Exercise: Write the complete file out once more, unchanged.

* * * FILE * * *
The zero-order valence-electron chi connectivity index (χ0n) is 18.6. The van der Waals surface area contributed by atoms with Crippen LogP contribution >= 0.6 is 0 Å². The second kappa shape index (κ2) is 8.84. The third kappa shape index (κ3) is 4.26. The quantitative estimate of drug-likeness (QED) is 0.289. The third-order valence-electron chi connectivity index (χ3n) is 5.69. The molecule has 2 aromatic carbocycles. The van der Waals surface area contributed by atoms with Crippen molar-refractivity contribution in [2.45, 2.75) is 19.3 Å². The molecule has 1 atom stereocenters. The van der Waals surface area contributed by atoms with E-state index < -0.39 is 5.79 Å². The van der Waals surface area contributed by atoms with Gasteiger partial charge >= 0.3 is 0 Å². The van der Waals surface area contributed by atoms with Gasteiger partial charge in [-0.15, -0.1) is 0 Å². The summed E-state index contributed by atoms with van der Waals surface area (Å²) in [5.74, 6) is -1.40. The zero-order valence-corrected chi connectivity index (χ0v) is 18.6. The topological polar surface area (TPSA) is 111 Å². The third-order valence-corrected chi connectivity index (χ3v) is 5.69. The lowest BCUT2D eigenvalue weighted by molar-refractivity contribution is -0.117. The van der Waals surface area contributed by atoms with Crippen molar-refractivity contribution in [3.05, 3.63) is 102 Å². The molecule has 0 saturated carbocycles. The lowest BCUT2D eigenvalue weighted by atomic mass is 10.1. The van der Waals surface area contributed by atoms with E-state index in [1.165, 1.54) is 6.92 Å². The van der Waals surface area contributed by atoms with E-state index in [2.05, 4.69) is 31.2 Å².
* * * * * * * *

The zero-order valence-electron chi connectivity index (χ0n) is 18.6. The van der Waals surface area contributed by atoms with Crippen LogP contribution >= 0.6 is 0 Å². The second kappa shape index (κ2) is 8.84. The third kappa shape index (κ3) is 4.26. The quantitative estimate of drug-likeness (QED) is 0.289. The third-order valence-electron chi connectivity index (χ3n) is 5.69. The molecule has 2 aromatic carbocycles. The van der Waals surface area contributed by atoms with Crippen molar-refractivity contribution in [2.45, 2.75) is 19.3 Å². The molecule has 1 atom stereocenters. The van der Waals surface area contributed by atoms with E-state index < -0.39 is 5.79 Å². The van der Waals surface area contributed by atoms with Gasteiger partial charge >= 0.3 is 0 Å². The van der Waals surface area contributed by atoms with Gasteiger partial charge in [-0.15, -0.1) is 0 Å². The summed E-state index contributed by atoms with van der Waals surface area (Å²) in [5.74, 6) is -1.40. The zero-order valence-corrected chi connectivity index (χ0v) is 18.6. The topological polar surface area (TPSA) is 111 Å². The third-order valence-corrected chi connectivity index (χ3v) is 5.69. The lowest BCUT2D eigenvalue weighted by molar-refractivity contribution is -0.117. The van der Waals surface area contributed by atoms with Crippen molar-refractivity contribution in [3.05, 3.63) is 102 Å². The molecule has 0 saturated carbocycles. The lowest BCUT2D eigenvalue weighted by atomic mass is 10.1. The van der Waals surface area contributed by atoms with E-state index in [1.165, 1.54) is 6.92 Å². The van der Waals surface area contributed by atoms with E-state index in [2.05, 4.69) is 31.2 Å².